it’s great being back..

One of the first things I noticed when we arrived at our new home in Hay-on-Wye, just over two months ago, was this stone doorstop covered in a crochet cozy by my dear friend Em who had found us this flat in the first place.

It is always a bit worrying when you rent a place sight unseen and although the flat has a few small downsides it has turned out to be a great, little bolt hole.

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And it is wonderful to be back in Hay!  Really so good.  We arrived back to a spectacular autumn, warm and beautiful.  Our house lacks a garden so we have to walk our dogs a lot and we have visited quite a few of our old haunts, up on the Begwns (where it is possible to see all of the Brecon Beacons National Park from the roundabout at the top), Cusop Dingle where I was happy to greet my favourite, majestic Copper Beech, and the castle at Clun on the way up to Montgomery.We live close to the Wye River so that is the default walk of the day.

 

Two months has been enough for the weather to slide into winter and so far we have had one furious storm and yesterday and today the temperatures have dropped to well below zero and even though the sky is clear blue and sunny  the frost stays on the ground all day.

Our flat is in an old, stone building that used to be the work house, it has massive thick walls and is amazingly warm so that even though it is minus 5 outside I don’t need to have the heating on.  I was not best pleased to hear of the buildings horrible history when I got here but I like to think that we will be adding some happier atmosphere to it, besides Em tells me she smudged the place before we moved in to clear any negative energy and whether the smoke helped or not it’s the intention that matters.

Mr T is working back in his old job and has found a welcoming chess club based in a pub in Presteigne, not far from his work.  I am back making things to sell and consciously working on keeping the Black Slug of depression at bay, which is made easier by good friends, beautiful surroundings, our lovely dogs who need lots of walks in the fresh air and it’s nearly Yule!!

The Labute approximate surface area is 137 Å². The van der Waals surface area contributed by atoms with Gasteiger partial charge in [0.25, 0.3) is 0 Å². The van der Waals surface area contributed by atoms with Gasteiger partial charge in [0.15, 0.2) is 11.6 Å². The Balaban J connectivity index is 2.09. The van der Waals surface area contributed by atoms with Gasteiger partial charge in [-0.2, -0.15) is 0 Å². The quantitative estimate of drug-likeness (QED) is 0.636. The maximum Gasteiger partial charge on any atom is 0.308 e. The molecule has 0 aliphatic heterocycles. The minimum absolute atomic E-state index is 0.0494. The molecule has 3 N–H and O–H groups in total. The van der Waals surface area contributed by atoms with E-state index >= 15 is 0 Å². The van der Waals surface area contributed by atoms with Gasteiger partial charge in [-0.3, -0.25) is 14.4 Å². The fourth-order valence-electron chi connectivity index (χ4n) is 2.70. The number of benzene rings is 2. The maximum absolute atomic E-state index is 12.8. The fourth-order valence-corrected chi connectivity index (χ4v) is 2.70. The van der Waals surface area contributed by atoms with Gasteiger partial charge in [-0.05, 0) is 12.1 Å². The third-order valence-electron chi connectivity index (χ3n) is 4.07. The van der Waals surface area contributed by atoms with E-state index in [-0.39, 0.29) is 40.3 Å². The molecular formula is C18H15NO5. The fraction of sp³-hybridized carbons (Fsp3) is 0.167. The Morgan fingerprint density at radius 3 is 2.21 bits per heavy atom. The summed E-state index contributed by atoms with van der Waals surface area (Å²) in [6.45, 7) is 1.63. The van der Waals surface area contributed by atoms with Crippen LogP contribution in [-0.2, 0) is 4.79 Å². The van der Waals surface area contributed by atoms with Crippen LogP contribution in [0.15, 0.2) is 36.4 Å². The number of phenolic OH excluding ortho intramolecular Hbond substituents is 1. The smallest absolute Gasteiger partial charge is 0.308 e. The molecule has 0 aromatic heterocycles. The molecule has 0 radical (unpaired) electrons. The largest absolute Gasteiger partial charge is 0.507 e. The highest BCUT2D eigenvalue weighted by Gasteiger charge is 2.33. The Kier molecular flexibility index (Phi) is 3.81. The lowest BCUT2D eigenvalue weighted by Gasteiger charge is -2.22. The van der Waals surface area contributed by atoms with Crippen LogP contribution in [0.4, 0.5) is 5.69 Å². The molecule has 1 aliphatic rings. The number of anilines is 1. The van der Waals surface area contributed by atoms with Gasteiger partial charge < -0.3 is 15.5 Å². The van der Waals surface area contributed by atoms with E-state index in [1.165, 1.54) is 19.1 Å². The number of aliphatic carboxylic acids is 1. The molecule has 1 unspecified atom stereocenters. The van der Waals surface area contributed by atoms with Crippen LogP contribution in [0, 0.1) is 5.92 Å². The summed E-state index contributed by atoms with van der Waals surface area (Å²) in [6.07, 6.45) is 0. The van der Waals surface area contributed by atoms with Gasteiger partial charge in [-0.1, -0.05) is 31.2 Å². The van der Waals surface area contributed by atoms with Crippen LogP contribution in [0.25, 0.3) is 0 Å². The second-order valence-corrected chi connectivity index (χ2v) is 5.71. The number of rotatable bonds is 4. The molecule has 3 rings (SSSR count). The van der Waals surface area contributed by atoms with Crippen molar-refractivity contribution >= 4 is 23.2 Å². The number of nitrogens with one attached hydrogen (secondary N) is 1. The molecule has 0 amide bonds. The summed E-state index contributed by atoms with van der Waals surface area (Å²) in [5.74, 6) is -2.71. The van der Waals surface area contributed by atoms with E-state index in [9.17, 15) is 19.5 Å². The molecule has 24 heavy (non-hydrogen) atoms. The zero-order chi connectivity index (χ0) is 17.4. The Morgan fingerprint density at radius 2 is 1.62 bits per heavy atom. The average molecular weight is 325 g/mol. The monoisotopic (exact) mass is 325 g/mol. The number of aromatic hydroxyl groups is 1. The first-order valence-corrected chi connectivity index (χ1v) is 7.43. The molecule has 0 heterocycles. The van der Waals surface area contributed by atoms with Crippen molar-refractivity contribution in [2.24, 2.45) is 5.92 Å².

This weekend the Christmas lights were turned on on Friday night and that plus the Hay Winter Festival, Food Festival on Saturday, Vintage Market on Sunday meant that the town was full of happy wanderers even more so that usual.

It is lovely living here, we are so very lucky..

 

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There and back again..

It’s been quiet on the blog this past week because I caught a ride down to Stokes Valley with a friend to go and spend some time with my Mum.  Ma is 88 and in need of some company as well as help around the house and with life in general.  I usually stay every second week with her and Mr T stays with her during the week as he works not far away in Wellington.  In fact Mum is the main reason we came to live back in New Zealand last year and we are really glad we did.

The way we live is working out pretty well at the moment.  I still struggle with the Black Slug depression and appreciate the week when I am in my own home and can hibernate with Toastie if I need to, or get some craft done if I have the energy and concentration.  If I am still not feeling too good when I go down to Ma’s it’s ok because Ma is not a huge bundle of energy now either and we can sit and talk while I crochet and she knits and we watch silly comedies on T.V. together – or murder mysteries..

Last week I was most proud of myself because I finished two jobs that I have been meaning to do for years.  Just before we went to live in the U.K. four years ago, my friend Vicky gave me an unusual old sewing basket.  I loved it very much, especially because it was made from harakeke or New Zealand flax.  This basket was woven in strips and sewn together with red thread.

Unfortunately most of the thread holding the wooden bottom on had come adrift as had one corner of the lid.  Last Monday night I had a sudden rush of blood to the head and mended it.. Finally after four years..

The other project I finished the same night was from the Alabama Chanin Stitch book – The Over-the-Arm Pin Cushion which I started two years ago.  I am over the moon to have finished it and be using it.  Even my Mum liked it and now I am making one for her for Mothers Day next weekend.

Mended sewing basket with original spotted lining, so cute.
Mended sewing basket with original spotted lining, so cute.
Over-the-arm
Over-the-arm pin cushion in use

My other creation of the last fortnight was already mostly made for me.  My friend Donna had given me an old, crocheted, stained glass, granny square lap blanket that was falling apart.  In fact she gave it to me in bits as she had neither the time or energy to deal with it.  I didn’t fancy a lap blanket and seeing that one of the pieces was scarf length and a decent width I thought a better use would be to fix the shredding seams, stitch a single crochet border around it and add a loopy chain edging on each end.  Job done and I have a new, rather cheerful, favourite scarf.